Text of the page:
A second confession, another realization, and more science. . .
Last week, I unpacked a confession — that I've broken my 11-year sobriety in an effort to mitigate my stress with the move to TN. It didn't really work of course... but it was an interesting experiment. To catch up on it if you missed it, you can read that here.
We spent my 50th weekend at a 3-day run with the band Phish, after 2+ weeks of "vacation" on Shambhala, drinking nearly daily. It didn't feel good. I didn't love it. I was going with the flow because being around people who drink can be tiresome and depressing. You can't convince someone into sobriety, and I've been playing the game of "if you can't beat them, join 'em" for over a year, much to my own chagrin. It was fun while it lasted (kind of)... (not really), and then I had a major realization:
I've been struggling with my brain. My brain has felt limp, un-reactive, slow, sluggish, confused, and foggy. I blamed it on the "decision-making fatigue," the stress — the continual marathon we've been on with building Shambhala.
I was finally able to connect this to the work of Dr. Amen's work, and the disservice I've been doing to myself. Amen's scans show that even just a drink a week can create holes in your brain (among other things mentioned last week). I began to wonder how long it would take to heal my brain from the damage I'd done. So, I began to study Dr. Amen's work even more.
Sidebar and Confession #2: I was not only using alcohol. I'd gone back to smoking marijuana. It started with CBD for sleep. Harmless right? I hear the supportive arguments: "It's just one of God's plants, we have receptors for it." Science is linking some pretty severe claims to marijuana these days, including psychosis, depression, anxiety, and memory loss. Although I'd begun using it for anxiety, I noticed the next morning my anxiety was 10-fold.
I could go a week without either, no problem. The first day or two might be tricky—literally—the brain would trick me, and before I knew it, I was stoned or had a drink. But once I got past that first 3 days, I was good for the long haul. Yet, something would tempt me — a show, a dinner out, a reason to partake, and I would. The cycle would repeat.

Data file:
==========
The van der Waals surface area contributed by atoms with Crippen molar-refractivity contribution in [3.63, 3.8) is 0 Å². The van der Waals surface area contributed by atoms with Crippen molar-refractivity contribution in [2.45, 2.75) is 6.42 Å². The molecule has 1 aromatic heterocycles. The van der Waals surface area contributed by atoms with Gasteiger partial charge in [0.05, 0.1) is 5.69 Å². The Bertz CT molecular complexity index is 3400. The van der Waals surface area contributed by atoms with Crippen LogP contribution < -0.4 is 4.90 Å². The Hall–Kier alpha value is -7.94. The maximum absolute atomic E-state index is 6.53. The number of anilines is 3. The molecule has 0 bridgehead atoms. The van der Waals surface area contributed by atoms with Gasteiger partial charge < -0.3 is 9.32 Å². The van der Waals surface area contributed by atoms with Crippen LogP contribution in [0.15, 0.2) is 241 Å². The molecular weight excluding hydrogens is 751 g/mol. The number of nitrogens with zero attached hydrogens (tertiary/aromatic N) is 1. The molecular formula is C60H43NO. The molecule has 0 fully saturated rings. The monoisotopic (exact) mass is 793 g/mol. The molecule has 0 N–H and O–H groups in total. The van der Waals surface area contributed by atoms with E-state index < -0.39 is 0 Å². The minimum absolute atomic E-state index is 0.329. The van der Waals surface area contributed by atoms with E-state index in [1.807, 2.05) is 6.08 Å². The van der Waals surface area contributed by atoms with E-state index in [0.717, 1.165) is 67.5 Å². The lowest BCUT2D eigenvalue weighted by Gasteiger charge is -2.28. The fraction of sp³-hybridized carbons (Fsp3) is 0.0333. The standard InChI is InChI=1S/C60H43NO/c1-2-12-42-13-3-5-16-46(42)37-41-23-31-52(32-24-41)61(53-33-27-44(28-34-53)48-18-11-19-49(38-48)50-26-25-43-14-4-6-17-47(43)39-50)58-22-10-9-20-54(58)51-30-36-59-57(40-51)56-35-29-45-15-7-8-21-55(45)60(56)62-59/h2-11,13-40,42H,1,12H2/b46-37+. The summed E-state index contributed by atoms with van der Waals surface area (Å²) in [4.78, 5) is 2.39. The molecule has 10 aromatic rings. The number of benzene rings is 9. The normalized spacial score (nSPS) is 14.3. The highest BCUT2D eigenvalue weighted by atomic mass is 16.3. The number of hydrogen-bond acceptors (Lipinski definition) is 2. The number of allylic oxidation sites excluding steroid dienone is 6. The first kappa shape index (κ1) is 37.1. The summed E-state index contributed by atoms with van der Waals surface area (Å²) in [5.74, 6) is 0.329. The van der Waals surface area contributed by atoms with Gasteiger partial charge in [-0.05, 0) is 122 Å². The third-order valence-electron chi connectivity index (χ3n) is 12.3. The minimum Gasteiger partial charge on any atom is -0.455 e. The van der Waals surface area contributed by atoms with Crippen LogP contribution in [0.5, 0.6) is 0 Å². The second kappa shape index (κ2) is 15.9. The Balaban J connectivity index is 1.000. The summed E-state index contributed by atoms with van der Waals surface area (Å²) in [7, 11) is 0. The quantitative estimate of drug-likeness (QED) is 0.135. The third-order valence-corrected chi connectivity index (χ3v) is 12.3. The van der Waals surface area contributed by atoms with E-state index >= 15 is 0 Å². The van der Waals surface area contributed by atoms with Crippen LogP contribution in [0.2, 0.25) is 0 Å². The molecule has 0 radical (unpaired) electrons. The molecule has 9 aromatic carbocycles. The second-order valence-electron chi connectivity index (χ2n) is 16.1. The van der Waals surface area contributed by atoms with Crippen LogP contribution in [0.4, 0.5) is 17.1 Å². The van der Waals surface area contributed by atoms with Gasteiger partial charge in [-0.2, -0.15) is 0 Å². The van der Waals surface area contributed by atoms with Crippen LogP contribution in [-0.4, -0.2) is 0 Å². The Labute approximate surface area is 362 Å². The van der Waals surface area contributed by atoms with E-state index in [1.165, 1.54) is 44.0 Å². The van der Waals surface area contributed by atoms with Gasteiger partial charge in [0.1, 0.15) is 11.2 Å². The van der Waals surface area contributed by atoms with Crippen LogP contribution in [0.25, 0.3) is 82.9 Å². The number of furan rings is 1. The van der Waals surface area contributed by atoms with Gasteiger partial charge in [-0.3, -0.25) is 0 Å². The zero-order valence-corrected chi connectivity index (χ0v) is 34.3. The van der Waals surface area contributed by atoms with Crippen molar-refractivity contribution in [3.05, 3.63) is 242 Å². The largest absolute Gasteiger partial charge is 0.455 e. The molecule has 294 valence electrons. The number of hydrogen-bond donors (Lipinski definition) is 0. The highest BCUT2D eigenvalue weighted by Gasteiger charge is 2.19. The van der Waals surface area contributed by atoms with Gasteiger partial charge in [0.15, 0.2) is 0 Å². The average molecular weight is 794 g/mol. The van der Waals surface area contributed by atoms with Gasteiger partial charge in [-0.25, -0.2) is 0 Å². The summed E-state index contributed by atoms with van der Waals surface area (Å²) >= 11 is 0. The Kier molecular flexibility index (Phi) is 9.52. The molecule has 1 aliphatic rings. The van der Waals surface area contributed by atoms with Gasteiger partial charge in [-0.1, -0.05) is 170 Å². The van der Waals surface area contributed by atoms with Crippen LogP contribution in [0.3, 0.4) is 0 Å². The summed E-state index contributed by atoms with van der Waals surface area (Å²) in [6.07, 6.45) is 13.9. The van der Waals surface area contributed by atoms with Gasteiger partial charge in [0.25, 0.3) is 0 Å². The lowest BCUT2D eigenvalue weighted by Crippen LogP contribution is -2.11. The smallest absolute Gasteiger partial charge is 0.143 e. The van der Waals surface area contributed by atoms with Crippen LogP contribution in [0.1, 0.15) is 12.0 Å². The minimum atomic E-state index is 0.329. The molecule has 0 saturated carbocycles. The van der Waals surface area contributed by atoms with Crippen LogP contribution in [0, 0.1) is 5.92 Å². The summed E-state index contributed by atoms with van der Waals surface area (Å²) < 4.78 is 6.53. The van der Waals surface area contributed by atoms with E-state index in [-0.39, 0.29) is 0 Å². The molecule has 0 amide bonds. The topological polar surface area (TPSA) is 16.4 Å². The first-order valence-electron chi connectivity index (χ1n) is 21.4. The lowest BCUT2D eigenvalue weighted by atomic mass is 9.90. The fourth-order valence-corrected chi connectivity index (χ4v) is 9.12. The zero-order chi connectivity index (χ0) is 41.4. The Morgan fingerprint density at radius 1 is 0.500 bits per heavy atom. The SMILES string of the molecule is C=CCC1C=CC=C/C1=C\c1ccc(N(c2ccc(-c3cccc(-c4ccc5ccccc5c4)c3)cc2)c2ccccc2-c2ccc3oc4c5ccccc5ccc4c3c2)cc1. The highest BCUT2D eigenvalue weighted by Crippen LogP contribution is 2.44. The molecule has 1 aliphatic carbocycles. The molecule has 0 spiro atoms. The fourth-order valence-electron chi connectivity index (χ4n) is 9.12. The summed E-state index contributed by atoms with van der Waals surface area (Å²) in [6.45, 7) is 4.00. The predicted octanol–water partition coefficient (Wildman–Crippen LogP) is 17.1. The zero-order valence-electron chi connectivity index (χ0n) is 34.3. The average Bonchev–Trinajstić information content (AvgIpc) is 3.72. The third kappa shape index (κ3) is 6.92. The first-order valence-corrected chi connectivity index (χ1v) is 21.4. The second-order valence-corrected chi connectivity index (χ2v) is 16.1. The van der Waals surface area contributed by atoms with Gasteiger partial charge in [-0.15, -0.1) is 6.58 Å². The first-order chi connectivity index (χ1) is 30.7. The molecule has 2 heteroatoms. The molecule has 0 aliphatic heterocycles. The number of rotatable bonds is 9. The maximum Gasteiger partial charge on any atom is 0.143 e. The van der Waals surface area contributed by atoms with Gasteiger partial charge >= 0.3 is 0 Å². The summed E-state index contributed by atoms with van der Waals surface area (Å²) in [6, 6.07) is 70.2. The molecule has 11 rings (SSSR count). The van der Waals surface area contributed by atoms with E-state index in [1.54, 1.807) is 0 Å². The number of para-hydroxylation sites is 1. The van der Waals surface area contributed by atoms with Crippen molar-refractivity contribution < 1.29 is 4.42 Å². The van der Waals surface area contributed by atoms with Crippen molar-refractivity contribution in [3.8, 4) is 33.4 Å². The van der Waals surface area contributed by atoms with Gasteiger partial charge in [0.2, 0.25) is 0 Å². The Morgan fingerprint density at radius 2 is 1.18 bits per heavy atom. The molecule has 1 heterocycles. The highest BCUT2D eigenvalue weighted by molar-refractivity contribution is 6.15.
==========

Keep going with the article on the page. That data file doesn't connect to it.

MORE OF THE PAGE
Luckily, according to Dr. Amen, it can take just a few weeks for the brain to regrow itself, miraculously, thankfully. But until the brain has recovered, which can take months depending on the damage, the temptation to drink is still there — the body craves what it's made of, just like your gut health. You eat sugar = you crave sugar.
After the weekend of Phish, I came home sick. I spent 48 hours in bed, and the next few days taking it slow. My lungs hurt, my head hurt, my body felt poisoned. I was not only drinking and smoking, I was surrounded by cigarette smoke. I was also thinking some dark thoughts.
But a synchronicity happened on the 2nd night. The group of people who chose to sat in front of us all had a badge on that said "one show at a time." I finally had the nerve by the set break to ask one of them if it referred to sobriety, and it did. They told me about their journeys and why they're all together, and I thought, yes, I can get behind this. There's even a group at set break that meets for a "sobriety meeting." So cool. So inspiring. So synchronous.
While in bed, I thought of Dr. Amen, and I thought of Shambhala. When we wrote our guidelines for this magical place, we declared Shambhala a place of sobriety and clarity, intention and light. This declaration comes from many different philosophers' impressions upon us. From James Redfield to Dan Millman, Joe Dispenza to Mike Dooley, Louise Hay to Wayne Dyer. They all declare alcohol (and any mind-altering drug) to be a detriment to the mind, body and soul.
So, onward I go. From 3 days, to 10. Milestone upon milestone I will rebuild the 10 years, I know. Because I remember now why I quit. Because I'm smarter without it, and I like being smart. Because I'm happier without it, and I like being happy. Because I'm brighter without it, and I like being bright.
Don't dim your light for anyone or anything. Keep shining. And if you're struggling to clean up, reach out. You're not alone.
One show at a time,
A Confession and a Realization...
For 11 years I was relatively alcohol-free. I drank on only very special occasions—that I could count on one hand in 11 years. A taste of champagne on our visit to the Loire Valley in France. A polite, but tiny, glass of table wine in Italy when my cousin said it was from his very own vineyard. But never more than a few sips, never at home, nor even at a wedding. Just to actually appreciate the craftsmanship of the product.